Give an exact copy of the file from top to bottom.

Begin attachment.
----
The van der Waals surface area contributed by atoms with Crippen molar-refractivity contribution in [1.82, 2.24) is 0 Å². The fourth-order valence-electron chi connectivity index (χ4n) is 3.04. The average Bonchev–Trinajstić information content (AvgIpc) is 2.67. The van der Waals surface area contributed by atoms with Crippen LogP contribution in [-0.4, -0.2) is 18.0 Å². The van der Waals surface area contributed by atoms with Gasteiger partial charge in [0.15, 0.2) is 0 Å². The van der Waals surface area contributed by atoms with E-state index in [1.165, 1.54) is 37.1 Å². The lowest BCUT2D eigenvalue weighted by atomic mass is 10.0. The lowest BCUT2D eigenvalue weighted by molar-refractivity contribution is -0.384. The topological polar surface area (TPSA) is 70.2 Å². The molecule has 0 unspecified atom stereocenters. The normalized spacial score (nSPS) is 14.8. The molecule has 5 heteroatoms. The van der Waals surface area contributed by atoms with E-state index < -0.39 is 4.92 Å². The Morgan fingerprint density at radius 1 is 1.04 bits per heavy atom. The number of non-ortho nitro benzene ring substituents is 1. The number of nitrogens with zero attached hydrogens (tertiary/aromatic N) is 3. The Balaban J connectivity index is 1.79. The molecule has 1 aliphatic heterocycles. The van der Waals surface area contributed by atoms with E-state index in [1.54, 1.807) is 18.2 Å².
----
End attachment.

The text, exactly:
The van der Waals surface area contributed by atoms with Crippen molar-refractivity contribution in [1.82, 2.24) is 0 Å². The fourth-order valence-electron chi connectivity index (χ4n) is 3.04. The average Bonchev–Trinajstić information content (AvgIpc) is 2.67. The van der Waals surface area contributed by atoms with Crippen LogP contribution in [-0.4, -0.2) is 18.0 Å². The van der Waals surface area contributed by atoms with Gasteiger partial charge in [0.15, 0.2) is 0 Å². The van der Waals surface area contributed by atoms with E-state index in [1.165, 1.54) is 37.1 Å². The lowest BCUT2D eigenvalue weighted by atomic mass is 10.0. The lowest BCUT2D eigenvalue weighted by molar-refractivity contribution is -0.384. The topological polar surface area (TPSA) is 70.2 Å². The molecule has 0 unspecified atom stereocenters. The normalized spacial score (nSPS) is 14.8. The molecule has 5 heteroatoms. The van der Waals surface area contributed by atoms with E-state index < -0.39 is 4.92 Å². The Morgan fingerprint density at radius 1 is 1.04 bits per heavy atom. The number of non-ortho nitro benzene ring substituents is 1. The number of nitrogens with zero attached hydrogens (tertiary/aromatic N) is 3. The Balaban J connectivity index is 1.79. The molecule has 1 aliphatic heterocycles. The van der Waals surface area contributed by atoms with E-state index in [1.54, 1.807) is 18.2 Å².